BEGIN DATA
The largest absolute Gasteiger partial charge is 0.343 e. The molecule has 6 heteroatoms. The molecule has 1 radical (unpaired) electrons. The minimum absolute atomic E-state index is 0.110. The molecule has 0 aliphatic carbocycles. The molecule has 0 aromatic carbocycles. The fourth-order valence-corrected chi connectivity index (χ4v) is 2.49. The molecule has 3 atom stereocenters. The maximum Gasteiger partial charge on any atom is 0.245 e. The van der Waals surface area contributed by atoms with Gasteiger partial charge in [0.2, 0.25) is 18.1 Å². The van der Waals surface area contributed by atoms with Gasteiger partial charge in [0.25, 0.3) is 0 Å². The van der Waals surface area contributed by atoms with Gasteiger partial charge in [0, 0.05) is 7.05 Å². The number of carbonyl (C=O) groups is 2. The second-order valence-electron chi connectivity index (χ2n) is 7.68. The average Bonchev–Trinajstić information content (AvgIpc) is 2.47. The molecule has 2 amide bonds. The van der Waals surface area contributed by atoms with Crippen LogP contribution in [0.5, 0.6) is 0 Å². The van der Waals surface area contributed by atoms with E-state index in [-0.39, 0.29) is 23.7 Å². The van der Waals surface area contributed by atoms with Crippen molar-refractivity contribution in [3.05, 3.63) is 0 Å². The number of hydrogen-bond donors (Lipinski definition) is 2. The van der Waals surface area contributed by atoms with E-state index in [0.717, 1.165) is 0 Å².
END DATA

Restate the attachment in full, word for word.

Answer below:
The largest absolute Gasteiger partial charge is 0.343 e. The molecule has 6 heteroatoms. The molecule has 1 radical (unpaired) electrons. The minimum absolute atomic E-state index is 0.110. The molecule has 0 aliphatic carbocycles. The molecule has 0 aromatic carbocycles. The fourth-order valence-corrected chi connectivity index (χ4v) is 2.49. The molecule has 3 atom stereocenters. The maximum Gasteiger partial charge on any atom is 0.245 e. The van der Waals surface area contributed by atoms with Gasteiger partial charge in [0.2, 0.25) is 18.1 Å². The van der Waals surface area contributed by atoms with Gasteiger partial charge in [0.25, 0.3) is 0 Å². The van der Waals surface area contributed by atoms with Gasteiger partial charge in [0, 0.05) is 7.05 Å². The number of carbonyl (C=O) groups is 2. The second-order valence-electron chi connectivity index (χ2n) is 7.68. The average Bonchev–Trinajstić information content (AvgIpc) is 2.47. The molecule has 2 amide bonds. The van der Waals surface area contributed by atoms with Crippen LogP contribution in [0.5, 0.6) is 0 Å². The van der Waals surface area contributed by atoms with E-state index in [-0.39, 0.29) is 23.7 Å². The van der Waals surface area contributed by atoms with Crippen molar-refractivity contribution in [3.05, 3.63) is 0 Å². The number of hydrogen-bond donors (Lipinski definition) is 2. The van der Waals surface area contributed by atoms with E-state index in [0.717, 1.165) is 0 Å².